Rappers loved Amy Winehouse. The British warbler might not have collaborated with rap chaps to the extent that Mary J Blige has, but when she passed away earlier this year she did so leaving behind a discernible trail of hip-hop goodies. And the songs suggest there was a genuine bond and shared mentality between Winehouse and her rap suitors, unlike many a cobbled-together rapper-meets-singer tryst.
The posthumous project Lioness: Hidden Treasures, which has input from longtime Winehouse producer Salaam Remi and guest spots from Nas and ?uestlove, comes out this week. Here are Winehouse’s ten most persuasive dalliances with the rap world.
“You Know I’m No Good” feat. Ghostface Killah
The Amy and Tony show in full effect, here big Ghost moseys onto a remix of Winehouse’s precursory warning to a suitor. Producer Mark Ronson’s gritty drums and perky horn stabs are a fine fit for the rap wail of the Wu’s most emotional MC, and Ghost responds by winding himself up a treat as his answer verse unravels. Then comes the climax: “Say my name, that’s right, I’m high post/ Get the champagne, love, word up, we gon’ toast!”
“Rehab” feat. Jay-Z
“You are now rocking with the best, Amy baby!” So yelps Uncle Shawn on his remix of Winehouse’s defiantly hedonistic statement. Jay explains how “Six pair of kicks is my definition of twelve steps” and then bigs up “Britney, Whitney, and Bobby.” The kicker? The promise that “Betty Ford ain’t ready for us!”
“Back To Black” (Kanye West Tribute)
Very important character-building things we now know about Kanye West: If you call him a “cunt,” as Winehouse did on stage at Glastonbury, he will readily forgive you once you’ve passed away. He’ll even use some of his stage show to pay tribute to you and stoke rumors that he’s about to remix one of your songs, as he did with “Back To Black.” (Cunts Like Kanye would, admittedly, have been a great album title.)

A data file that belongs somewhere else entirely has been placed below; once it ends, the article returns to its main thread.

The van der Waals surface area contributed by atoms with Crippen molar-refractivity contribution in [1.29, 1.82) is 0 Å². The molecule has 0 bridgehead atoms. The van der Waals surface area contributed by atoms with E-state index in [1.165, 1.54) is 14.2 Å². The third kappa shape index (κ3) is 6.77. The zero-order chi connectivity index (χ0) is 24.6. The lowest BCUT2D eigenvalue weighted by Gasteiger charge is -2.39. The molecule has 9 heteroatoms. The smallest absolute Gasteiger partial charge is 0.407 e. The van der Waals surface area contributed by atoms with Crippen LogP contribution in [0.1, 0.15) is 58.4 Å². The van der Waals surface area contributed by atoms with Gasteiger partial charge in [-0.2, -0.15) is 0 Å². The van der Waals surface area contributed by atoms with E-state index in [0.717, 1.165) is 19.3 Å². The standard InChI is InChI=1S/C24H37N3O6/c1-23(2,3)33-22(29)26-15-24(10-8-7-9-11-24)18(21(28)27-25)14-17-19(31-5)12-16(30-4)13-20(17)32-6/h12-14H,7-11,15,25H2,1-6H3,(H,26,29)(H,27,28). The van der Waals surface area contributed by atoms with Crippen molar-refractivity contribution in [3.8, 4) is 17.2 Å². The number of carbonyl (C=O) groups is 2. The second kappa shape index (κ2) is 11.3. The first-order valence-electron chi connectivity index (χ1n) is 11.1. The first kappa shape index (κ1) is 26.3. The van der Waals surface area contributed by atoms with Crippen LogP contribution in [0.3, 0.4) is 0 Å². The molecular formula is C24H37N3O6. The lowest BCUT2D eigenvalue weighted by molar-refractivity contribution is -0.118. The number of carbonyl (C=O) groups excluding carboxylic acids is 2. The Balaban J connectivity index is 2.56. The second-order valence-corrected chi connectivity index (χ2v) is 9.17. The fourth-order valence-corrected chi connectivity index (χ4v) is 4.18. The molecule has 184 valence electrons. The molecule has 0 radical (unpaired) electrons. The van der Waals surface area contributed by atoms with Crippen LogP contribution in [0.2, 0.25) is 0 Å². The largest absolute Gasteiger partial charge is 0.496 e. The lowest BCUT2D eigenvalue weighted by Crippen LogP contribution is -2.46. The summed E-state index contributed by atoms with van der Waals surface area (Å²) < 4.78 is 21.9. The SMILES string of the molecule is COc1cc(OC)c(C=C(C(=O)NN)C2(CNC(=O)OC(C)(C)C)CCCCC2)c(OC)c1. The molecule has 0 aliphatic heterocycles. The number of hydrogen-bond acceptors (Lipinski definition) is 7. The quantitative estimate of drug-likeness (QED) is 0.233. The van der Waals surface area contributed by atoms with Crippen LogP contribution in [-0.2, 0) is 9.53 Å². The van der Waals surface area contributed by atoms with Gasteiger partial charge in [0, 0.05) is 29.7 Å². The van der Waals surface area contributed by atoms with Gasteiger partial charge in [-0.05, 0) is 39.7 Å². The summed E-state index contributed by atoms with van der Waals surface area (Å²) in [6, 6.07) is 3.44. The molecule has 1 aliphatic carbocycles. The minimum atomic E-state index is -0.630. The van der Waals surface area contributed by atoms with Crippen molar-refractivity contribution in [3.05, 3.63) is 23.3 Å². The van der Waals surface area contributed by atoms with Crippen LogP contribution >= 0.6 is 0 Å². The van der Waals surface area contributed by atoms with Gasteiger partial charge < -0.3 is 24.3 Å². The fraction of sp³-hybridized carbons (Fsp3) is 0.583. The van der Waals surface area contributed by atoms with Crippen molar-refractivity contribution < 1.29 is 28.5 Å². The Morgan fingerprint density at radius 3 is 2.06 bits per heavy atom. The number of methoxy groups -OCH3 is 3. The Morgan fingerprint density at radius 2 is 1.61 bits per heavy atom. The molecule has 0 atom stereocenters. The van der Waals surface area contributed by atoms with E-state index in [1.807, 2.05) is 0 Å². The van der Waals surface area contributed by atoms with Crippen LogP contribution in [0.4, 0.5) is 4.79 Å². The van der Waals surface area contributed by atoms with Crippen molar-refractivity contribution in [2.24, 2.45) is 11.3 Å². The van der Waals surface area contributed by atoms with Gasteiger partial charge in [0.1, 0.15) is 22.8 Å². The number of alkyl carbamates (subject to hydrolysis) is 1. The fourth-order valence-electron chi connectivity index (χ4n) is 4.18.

“Love Is A Losing Game” feat. Mos Def
Cut for an MTV special, Mos Def enters stage right halfway through Winehouse’s musings on the inevitable futility of relationships and proceeds to drop a conceptually complimentary rap. Ultimately, Mos gets a dose of his own sour love potion, quipping, “At first it was awesome, now it’s just torture/ Cleaning me out with the game that I taught ya.” While Mos’s melancholy guest spot goes on, Winehouse sort of grooves on the spot as if she were playing Wii Fit.
“Rehab” feat. Pharoahe Monch
More rap “Rehab” japes! This time it’s one-time Organized Konfusion member Pharoahe Monch, who builds on Jay-Z’s addicts’ gallery by referencing Lindsay Lohan, Nicole Richie, the Olsen twins and his other favorite “snobby white girls.” Flagrantly, Monch also seems to associate the low point of substance abuse with the misplacing of underwear.
“Like Smoke” feat. Nas
In the first release from Lioness, the self-anointed God’s Son hogs the majority of the lines on the song as he flows over Salaam Remi’s midtempo, relaxed beat and attempts to resurrect the term “floozy.” Then, in case we were in any doubt about just how wise and clever Nas is, he promises that he’s going to “evaluate the World Bank Trust.” And just like that, the world’s economic problems were solved and peace and equality reigned across the lands.
“Tears Dry On Their Own” (Organized Noise Dungeon Family Remix)
Released by Big Boi on his website following Winehouse’s passing, here the production unit behind Outkast’s success strips out the original version’s vintage vibes and replaces them with characteristic future funk. A Winehouse and André 3000 collaboration would have been the stuff of fantasy camp.
“Half Time” feat. ?uestlove
Rap blog lore has it that Winehouse planned to record with Roots drummer ?uestlove before she passed away; ?uesto was even rumored to be picking up a guitar to pluck for the project. The idea never came to fruition—despite ?uestlove proclaiming that they’d been “Skyping the shit out of each other” while planning it—but “Half Time” exists on the Lioness set. The result? Very Baduizm!
Mark Ronson feat. Amy Winehouse, “Valerie” (Baby J Remix)
Mark Ronson’s connections to the rap scene are well established; here he drafted in UK hip-hop producer Baby J to add a sunny lilt to a track from his 2007 album Version. Baby J embraces the spirit of collaboration by bringing local rappers Rukus, Alex Blood, Malik and Precha on for guest verse duties; the latter delivers the winning couplet, “With a top pair of mammaries/ I will gladly be the only person to call over Valerie.”
“Me And Mr. Jones”
Winehouse was rumored to have had something of a major infatuation with the rapper Nas; “Me And Mr. Jones” is alleged to be about Kelis’s ex-beau, and it includes the awesome opening salvo, “What kind of fuckery is this?/ You made me miss the Slick Rick gig.” But then, you shouldn’t attempt to date a rapper if good timekeeping is one of your OkCupid profile’s things you couldn’t live without.
This article from the Village Voice Archive was posted on December 5, 2011